Abstract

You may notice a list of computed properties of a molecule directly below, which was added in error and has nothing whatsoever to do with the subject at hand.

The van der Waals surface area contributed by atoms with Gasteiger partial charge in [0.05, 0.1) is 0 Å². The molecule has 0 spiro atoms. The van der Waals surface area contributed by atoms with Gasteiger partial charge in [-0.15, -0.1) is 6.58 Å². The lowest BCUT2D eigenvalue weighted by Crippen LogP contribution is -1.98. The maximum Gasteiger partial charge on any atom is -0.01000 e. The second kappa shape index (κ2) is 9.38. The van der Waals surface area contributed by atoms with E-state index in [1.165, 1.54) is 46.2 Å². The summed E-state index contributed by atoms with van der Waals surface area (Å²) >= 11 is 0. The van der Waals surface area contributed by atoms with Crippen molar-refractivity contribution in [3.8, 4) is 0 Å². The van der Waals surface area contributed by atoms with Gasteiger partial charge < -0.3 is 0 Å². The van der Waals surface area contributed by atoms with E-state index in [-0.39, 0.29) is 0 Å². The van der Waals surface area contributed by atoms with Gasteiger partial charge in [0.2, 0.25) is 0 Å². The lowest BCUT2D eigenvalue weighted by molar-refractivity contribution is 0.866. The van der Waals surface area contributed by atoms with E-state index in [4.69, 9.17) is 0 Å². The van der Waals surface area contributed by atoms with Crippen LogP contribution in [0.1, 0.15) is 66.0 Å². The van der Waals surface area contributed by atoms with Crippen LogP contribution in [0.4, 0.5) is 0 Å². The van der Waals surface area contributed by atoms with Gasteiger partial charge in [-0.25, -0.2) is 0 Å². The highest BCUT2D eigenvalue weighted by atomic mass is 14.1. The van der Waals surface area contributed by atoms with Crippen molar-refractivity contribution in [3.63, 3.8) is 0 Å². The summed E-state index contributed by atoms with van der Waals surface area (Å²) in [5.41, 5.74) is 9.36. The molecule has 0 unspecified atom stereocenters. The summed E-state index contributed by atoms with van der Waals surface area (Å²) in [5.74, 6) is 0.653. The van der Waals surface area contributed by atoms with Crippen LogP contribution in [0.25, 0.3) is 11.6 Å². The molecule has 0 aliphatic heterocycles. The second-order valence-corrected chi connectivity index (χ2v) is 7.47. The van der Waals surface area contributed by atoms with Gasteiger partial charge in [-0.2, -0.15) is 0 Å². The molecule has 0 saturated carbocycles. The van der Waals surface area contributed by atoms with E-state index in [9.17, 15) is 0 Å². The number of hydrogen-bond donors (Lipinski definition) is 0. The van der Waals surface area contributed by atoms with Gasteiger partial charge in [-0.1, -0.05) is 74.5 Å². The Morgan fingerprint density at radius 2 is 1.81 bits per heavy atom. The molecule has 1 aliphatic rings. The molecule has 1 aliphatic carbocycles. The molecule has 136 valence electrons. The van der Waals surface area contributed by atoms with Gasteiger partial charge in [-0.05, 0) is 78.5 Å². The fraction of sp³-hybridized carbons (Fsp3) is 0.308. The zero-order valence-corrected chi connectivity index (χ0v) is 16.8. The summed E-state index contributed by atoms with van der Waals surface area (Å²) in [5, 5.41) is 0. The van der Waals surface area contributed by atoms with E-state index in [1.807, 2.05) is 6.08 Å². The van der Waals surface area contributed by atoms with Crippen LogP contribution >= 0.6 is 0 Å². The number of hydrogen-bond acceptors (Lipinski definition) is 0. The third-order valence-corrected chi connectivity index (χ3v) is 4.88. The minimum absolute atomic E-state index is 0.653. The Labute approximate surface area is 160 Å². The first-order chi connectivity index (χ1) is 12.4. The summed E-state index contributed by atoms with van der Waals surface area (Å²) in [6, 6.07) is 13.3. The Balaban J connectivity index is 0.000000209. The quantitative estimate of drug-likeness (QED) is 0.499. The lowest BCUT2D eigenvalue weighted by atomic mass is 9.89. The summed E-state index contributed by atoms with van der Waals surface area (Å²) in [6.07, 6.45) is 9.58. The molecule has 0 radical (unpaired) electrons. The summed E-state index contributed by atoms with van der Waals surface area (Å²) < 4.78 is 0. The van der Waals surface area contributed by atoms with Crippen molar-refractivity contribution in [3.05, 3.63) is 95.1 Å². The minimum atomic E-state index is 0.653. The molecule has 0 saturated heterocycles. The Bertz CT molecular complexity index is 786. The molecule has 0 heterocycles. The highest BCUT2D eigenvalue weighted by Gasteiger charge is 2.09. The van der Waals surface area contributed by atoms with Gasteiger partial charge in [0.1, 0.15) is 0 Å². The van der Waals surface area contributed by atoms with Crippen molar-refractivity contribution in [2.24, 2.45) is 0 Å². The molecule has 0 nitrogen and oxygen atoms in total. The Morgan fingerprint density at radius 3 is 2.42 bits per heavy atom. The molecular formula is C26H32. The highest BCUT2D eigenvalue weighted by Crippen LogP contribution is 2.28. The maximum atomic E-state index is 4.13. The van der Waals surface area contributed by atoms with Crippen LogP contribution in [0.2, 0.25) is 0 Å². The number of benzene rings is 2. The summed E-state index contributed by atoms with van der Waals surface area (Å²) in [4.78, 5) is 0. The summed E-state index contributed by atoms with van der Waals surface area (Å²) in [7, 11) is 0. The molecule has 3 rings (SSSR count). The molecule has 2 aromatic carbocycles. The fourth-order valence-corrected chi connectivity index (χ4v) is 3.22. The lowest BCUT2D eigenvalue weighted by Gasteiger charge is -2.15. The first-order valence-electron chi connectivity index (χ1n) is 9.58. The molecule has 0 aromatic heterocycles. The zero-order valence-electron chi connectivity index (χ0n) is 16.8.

Bagrus meridionalis (Bagridae; locally called Kampango) is a large substrate-spawning catfish endemic to Lake Malaŵi that exhibits bi-parental care and spawns primarily in the wet season from January to March. The female feeds her young trophic (unfertilized) eggs; the male orally collects offsite benthic organisms, which he brings back to feed the brood. While doing underwater videography in the lake, we observed evidence for brood parasitism of four Kampango nests by the most common clariid catfish in Lake Malaŵi, the endemic Bathyclarias nyasensis (locally called Bombe). Parasitized Kampango nests held Bombe young almost exclusively, and these were protected by Kampango adults until they exceeded 100 mm SL. We found that female and male Kampango fed the Bombe juveniles with trophic eggs and macroinvertebrates, respectively, as they do their own young. These observations represent a sophisticated example of cuckoo behavior in fishes.

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